There are a couple of possibilities here:
1. The objects are part of a group. Double-clicking a group of objects will allow you to select them individually, but you won't be able to select more than one at a time.
2. The objects are anchored to the text.
If it not either of these, then it might be time to replace your preferences.
There is no lasso tool in Indesign as far as I know.
Found my problem. I imported an entire word document at once and objects other than the basic text weren't in layers. That's apparently why word wrap around objects wasn't working either.
Thanks for taking a look! Maybe this will help someone else . . .
Hmm - I'm not sure what you mean about the layers, but I'm glad that you got it sorted. I've often seen Word documents coming into Indesign with objects that are interpreted as anchored objects. If you go to View>Extras>Show Text Threads and select one of the objects, you will see where in the text it is anchored to.
It seems that it was because graphic objects were anchored to text objects in frames, as you suggested. When they're anchored they disappear from the Layers and lose their text wrap properties (text won't wrap even though wrap icons aren't disabled).
Why? Just how is this supposed to work? I would think you'd want the objects to stay in the layers even when they're anchored.
Hi Malcolm -
I actually anchored the objects myself because I wanted graphics and their captions to be anchored in the story. But as soon as I anchor an object it disappears from the layers panel - is it becoming a new class of object, or is it just de-layered for some reason? - and it also can't be multiple-selected once it's anchored (but other objects on the page can be).
I'd really like to understand it better, but at least now I have an idea of how to work around it. I'm using the latest InDesign Classroom in a Book - and it's a real slog but it's all that's out there right now for 2015. If anyone has any good reference books I'd appreciate knowing about them.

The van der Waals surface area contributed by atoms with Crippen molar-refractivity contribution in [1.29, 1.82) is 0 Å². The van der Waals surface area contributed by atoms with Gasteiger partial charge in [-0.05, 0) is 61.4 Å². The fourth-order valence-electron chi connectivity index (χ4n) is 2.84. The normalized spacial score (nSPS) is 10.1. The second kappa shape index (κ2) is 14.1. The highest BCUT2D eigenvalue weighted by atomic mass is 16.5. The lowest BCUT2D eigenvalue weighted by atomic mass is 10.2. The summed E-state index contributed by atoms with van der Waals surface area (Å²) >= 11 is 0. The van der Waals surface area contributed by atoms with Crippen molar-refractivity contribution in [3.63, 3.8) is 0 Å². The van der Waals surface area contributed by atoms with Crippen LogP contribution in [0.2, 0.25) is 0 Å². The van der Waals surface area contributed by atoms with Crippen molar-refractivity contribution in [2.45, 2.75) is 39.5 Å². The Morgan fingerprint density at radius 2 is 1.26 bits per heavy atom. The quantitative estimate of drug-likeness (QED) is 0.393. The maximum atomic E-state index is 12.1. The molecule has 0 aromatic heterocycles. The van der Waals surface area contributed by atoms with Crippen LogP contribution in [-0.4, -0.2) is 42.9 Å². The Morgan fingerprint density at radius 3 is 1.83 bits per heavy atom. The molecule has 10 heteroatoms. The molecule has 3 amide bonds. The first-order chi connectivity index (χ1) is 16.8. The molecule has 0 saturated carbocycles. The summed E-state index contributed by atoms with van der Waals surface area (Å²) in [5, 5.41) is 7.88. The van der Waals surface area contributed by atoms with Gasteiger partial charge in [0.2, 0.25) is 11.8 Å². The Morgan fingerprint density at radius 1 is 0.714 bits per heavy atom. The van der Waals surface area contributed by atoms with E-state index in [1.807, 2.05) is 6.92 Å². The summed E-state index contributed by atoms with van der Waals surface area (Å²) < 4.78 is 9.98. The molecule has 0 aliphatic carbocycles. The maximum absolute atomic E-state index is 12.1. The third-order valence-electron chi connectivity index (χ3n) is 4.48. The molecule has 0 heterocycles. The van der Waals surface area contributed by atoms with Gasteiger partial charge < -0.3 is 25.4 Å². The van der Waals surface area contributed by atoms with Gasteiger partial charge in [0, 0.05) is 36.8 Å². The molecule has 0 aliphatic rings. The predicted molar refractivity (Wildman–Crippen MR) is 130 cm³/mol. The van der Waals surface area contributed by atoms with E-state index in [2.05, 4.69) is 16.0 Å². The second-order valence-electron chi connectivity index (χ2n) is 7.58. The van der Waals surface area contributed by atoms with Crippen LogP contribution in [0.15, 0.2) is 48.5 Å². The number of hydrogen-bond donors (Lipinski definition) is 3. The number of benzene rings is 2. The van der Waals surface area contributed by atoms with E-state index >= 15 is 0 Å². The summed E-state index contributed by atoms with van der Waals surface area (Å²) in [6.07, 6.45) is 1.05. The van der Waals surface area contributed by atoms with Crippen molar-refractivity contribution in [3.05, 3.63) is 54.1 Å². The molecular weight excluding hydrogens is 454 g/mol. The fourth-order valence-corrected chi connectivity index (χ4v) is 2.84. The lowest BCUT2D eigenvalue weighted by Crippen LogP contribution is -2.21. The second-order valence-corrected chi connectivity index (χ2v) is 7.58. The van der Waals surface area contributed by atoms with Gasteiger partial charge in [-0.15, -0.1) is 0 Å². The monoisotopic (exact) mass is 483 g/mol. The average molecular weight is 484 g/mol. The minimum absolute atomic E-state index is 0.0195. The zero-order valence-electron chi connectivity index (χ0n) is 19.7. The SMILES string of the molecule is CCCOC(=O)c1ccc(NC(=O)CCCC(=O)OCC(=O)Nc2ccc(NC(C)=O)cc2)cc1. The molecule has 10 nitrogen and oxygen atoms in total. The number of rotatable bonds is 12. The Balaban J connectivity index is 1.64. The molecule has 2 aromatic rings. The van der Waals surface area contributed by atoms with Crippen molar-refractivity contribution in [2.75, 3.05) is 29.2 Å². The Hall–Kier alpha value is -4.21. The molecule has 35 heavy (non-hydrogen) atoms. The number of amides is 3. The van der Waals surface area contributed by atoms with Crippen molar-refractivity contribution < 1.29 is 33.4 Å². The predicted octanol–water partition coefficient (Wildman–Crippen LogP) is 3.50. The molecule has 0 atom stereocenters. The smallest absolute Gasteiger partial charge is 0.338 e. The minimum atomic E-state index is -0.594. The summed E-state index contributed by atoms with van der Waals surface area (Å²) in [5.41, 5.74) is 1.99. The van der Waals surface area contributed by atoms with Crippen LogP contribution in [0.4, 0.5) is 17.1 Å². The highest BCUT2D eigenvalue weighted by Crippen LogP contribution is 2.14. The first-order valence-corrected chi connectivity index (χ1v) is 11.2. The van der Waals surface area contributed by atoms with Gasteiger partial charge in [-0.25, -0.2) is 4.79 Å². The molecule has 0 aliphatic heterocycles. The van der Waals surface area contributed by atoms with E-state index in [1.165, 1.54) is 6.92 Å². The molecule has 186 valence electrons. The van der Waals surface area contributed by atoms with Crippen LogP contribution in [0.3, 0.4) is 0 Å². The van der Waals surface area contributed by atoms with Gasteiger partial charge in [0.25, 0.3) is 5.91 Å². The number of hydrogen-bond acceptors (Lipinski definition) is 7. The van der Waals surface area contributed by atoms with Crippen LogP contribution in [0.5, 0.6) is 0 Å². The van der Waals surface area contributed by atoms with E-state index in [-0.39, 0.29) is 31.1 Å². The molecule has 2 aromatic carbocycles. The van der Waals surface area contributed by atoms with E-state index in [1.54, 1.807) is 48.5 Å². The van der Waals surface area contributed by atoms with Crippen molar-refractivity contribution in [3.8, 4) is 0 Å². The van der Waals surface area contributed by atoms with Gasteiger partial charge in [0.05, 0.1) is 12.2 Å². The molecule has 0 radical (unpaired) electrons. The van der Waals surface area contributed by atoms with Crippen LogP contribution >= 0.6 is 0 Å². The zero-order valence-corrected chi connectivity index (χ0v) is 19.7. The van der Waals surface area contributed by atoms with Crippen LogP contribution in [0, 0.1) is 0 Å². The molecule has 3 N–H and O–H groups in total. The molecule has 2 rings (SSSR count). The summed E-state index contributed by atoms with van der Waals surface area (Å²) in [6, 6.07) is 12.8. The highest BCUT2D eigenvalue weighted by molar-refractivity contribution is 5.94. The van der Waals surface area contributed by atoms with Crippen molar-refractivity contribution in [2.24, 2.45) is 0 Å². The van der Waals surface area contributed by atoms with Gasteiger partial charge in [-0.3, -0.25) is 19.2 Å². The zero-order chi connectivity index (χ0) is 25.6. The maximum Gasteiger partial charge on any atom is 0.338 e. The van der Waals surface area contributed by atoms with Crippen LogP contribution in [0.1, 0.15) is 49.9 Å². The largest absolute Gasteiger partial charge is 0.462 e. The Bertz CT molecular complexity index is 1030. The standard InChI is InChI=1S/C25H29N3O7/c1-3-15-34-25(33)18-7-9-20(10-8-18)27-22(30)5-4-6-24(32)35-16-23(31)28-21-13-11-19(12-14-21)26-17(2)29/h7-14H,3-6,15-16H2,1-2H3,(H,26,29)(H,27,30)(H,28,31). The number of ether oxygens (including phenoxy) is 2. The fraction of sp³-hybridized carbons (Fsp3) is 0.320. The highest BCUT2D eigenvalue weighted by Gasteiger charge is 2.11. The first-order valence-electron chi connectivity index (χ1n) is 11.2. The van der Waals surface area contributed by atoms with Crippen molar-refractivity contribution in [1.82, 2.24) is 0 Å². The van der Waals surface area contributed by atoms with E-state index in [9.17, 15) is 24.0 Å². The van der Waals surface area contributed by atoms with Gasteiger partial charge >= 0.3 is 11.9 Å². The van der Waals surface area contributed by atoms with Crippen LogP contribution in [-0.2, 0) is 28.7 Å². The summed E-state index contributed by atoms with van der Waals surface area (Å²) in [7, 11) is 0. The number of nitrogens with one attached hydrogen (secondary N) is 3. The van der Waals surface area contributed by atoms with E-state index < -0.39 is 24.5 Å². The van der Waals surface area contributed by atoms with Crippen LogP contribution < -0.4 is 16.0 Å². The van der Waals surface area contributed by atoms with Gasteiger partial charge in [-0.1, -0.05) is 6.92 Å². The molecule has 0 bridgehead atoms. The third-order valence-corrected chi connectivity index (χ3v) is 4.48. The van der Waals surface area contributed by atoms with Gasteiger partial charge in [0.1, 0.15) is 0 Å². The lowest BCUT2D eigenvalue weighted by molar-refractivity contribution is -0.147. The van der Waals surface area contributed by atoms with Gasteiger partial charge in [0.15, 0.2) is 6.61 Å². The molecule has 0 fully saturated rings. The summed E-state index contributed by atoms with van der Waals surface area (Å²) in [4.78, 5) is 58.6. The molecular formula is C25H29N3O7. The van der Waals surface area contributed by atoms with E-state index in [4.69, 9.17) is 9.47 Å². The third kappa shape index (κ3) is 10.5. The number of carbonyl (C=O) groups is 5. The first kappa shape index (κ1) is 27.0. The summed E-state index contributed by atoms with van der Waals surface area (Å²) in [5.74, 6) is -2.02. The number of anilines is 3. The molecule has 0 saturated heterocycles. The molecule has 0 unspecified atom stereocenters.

Try Sandee Cohen's InDesign CC Visual Quickstart Guide. It's the best guide for InDesign beginners.
Or David Blatner's InDesign CC 2015 Essentials course on Lynda.com. Trial for 10 days for free.
Thanks, Steve - I've order Sandee's book, I need all the help I can get!
Found my problem. I imported an entire word document at once and objects other than the basic text weren't in layers.
Just to clarify, I don't think the way you are using the term "layers" is all that clear. I think what you are talking about is the stacking order of objects in a single layer. It's very similar, but if you talk about layers, most people will think you are talking about objects on separate layers. Here's what I mean:
Here is a text frame with two images. The top image (cornish hen) is anchored in the text, and the lower image (steak) is free-standing. The layers pallet will show the one layer, but if you click the triangle, you can see the contents, like this:
The steak image listed first is the free-standing image at the bottom. It's higher than the text because it is higher in the stack than the text frame (they would be reversed if I either brought the text frame to the front or sent the image frame to the back). If I click the triangle on the text layer, it will show the anchored object:
The cornish hen is lowest because it is anchored within the lowest object on the layer.
Here, I brought the text frame to the front, so it's higher in the stack than the steak image (which I moved up to show that the type covers the image). Notice that the steak is now the lowest in the stack.
Here is the first time I'm actually using layers (notice that the blue frame around the steak has changed to red. That's because the visual color indicator of the layer is red). I made a second layer and moved the steak to layer 2. Because layer 2 is higher than layer 1, I didn't need to bring the steak to the front in order to place it above the type, which is still on layer 1. It would probably be more clear if you thought of layers as being the relationship of objects on separate layers, and think of objects all on a single layer as being part of a back-to-front stack. Just FYI.
Many thanks, Migintosh, for such a thoughtful and thorough reply. While I've worked in Photoshop for years, I was unaware of the stacking in InDesign (of which I'm a veteran for all of a week now). Your explanation is a very helpful step on this vertical overhang of a learning curve!
I've been wrestling with a specific problem for hours (par for the learning curve course), and I think it's becoming clearer to me. It has to do with anchors, graphic placement and word wrap, i.e., how to place a graphic and anchor it so it's where I want it and will continue to be when the story changes. I'll search more through the discussions first - clearly I'm not the only one who has run into these challenging anchoring issues. I'll start another discussion or join an existing one if/when I can't figure it out - and I'll keep this discussion posted.
Thanks again to all who helped - and any other thoughts are most welcome!